Margolus also said he “[c]oordinated special education and SRBI professional development.” While it’s again unclear if he’s referring to work before or after the report, Gamm found that 45% of staff and 55% of parents surveyed were unclear about SRBI practices. An additional 51% of staff indicated the district did not provide clear guidelines to help them consider if a child was making progress within a reasonable amount of time.
District administration has not provided any reports during any Board of Education meeting regarding SRBI professional development and policy changes since the Gamm report was delivered.
The Royle principal also discusses his efforts to establish “technology-based student data collection.” Gamm found that Darien had virtually no data on student progress. When she asked the district for SRBI data, she was given none. Instead, she used data reported in The Darien Times, which obtained it through an earlier Freedom of Information request.
For references, Margolus cites Judith Pandolfo, assistant superintendent of elementary education. Pandolfo’s work has fallen under heavy scrutiny recently, and some parents, and at least one former administrator, have said that Pandolfo’s influence on the special education program was a primary driver for last year’s problems.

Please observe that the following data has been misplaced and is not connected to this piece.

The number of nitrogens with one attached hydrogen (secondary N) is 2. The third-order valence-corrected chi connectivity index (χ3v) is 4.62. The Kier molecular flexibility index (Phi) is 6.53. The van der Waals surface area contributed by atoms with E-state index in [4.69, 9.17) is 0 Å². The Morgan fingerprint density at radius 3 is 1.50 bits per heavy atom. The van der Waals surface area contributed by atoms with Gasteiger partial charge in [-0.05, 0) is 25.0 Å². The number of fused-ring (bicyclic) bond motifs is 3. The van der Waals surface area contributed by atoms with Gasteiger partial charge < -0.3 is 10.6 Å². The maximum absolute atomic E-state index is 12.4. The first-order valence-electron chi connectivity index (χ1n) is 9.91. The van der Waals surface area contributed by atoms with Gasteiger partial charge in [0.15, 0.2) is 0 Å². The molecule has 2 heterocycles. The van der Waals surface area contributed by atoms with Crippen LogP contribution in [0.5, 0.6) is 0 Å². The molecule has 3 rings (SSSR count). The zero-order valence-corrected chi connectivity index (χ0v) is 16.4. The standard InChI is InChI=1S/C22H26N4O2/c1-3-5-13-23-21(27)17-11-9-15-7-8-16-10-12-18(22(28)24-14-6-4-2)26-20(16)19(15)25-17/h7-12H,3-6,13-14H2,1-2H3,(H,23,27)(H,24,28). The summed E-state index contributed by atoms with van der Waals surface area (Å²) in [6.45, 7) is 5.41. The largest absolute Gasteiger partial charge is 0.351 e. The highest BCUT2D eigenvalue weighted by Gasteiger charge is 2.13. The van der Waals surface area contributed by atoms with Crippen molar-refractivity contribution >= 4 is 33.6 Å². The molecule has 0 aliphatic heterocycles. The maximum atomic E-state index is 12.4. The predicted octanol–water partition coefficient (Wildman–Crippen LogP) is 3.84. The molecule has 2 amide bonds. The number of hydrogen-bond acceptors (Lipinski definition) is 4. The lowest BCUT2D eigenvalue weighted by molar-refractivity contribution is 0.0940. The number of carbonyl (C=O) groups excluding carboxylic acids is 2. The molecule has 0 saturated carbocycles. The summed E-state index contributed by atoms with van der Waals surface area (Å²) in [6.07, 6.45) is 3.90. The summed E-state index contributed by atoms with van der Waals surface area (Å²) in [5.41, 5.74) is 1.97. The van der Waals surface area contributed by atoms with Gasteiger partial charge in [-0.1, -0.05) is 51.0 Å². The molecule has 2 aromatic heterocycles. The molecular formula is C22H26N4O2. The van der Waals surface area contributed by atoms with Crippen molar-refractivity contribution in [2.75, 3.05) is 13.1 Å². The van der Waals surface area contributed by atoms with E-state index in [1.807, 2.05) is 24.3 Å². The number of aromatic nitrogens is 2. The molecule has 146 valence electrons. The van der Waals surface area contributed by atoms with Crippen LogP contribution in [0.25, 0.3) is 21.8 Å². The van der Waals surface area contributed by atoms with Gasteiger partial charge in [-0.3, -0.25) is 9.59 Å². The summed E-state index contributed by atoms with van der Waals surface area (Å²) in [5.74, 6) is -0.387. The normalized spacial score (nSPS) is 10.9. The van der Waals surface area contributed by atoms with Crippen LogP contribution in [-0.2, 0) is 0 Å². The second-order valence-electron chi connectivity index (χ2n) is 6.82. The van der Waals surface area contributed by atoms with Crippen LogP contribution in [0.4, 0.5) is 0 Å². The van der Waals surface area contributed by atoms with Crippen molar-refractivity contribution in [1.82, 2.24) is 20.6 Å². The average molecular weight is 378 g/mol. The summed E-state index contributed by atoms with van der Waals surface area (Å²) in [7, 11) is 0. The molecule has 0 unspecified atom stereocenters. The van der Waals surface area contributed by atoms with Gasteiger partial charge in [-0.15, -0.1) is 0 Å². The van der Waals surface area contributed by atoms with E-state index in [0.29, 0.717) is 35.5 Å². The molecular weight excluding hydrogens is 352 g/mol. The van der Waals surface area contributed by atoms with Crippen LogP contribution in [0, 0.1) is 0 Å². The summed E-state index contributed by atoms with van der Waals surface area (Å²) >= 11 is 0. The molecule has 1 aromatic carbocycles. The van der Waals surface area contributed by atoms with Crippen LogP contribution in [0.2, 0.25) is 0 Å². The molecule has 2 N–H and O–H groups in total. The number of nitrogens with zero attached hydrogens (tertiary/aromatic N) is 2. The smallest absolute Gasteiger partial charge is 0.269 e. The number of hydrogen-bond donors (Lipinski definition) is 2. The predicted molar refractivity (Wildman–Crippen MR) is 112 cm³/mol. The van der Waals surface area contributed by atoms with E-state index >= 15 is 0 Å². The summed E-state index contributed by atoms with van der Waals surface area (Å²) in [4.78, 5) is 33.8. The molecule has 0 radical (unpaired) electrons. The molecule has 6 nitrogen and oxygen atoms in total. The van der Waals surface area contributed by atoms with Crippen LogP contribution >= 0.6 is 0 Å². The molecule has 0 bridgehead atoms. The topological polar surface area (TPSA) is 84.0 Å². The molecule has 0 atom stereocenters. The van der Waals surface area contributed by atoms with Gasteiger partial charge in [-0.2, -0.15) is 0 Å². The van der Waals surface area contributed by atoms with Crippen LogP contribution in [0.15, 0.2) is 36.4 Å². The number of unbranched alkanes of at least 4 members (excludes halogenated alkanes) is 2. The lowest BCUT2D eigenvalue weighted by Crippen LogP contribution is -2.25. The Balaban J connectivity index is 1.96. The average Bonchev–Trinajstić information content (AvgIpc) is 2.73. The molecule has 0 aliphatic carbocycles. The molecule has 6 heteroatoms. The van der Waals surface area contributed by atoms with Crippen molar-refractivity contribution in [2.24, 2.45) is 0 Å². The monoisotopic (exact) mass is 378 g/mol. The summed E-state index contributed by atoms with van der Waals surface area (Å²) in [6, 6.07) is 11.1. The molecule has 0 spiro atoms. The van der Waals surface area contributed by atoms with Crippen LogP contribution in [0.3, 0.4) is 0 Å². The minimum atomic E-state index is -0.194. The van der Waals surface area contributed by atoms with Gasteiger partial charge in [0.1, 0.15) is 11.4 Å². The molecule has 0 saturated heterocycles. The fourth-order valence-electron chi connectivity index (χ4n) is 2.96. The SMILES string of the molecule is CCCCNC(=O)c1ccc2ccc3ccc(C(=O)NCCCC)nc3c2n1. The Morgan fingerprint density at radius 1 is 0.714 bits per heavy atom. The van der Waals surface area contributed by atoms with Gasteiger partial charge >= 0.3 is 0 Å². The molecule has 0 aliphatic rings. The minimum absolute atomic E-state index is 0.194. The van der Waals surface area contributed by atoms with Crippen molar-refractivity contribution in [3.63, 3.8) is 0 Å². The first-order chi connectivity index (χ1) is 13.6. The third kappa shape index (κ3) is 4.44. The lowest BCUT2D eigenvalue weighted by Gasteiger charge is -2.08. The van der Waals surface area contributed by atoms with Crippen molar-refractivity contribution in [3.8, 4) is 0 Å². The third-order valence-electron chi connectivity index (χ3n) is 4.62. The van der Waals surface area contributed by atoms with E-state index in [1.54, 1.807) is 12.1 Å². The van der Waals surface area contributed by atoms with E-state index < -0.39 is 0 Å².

Pandolfo also drew attention to Margolus’s work with SRBI.
“At the district level, he has provided leadership in the development of our process for SRBI and for rewriting Darien’s progress reports,” Pandolfo wrote.
“He is a good listener for all members of the school community, whether they are staff members, parents, or students…” she continued.
It’s unclear whether Pandolfo is referencing work Margolus performed after the state and Gamm reports, which would indicate his efforts to fix the flawed program.
In 2011, Margolus wrote a letter of recommendation for Liz Wesolowski, formerly the assistant director of special education who was also named by some parents as a contributor to last year’s debacle. His letter lauded Wesolowski for being able to deal with “angry parent[s]” who make “unnecessary or misguided requests or demands.”
Also supporting Margolus was Steve Falcone, the ex-superintendent who resigned abruptly in October after the Board of Education met in a four-hour executive session to discuss his performance. Two weeks later, Falcone was hired in Stamford where he took another six-figure job as director of human resources. Falcone also cited Pandolfo as a reference.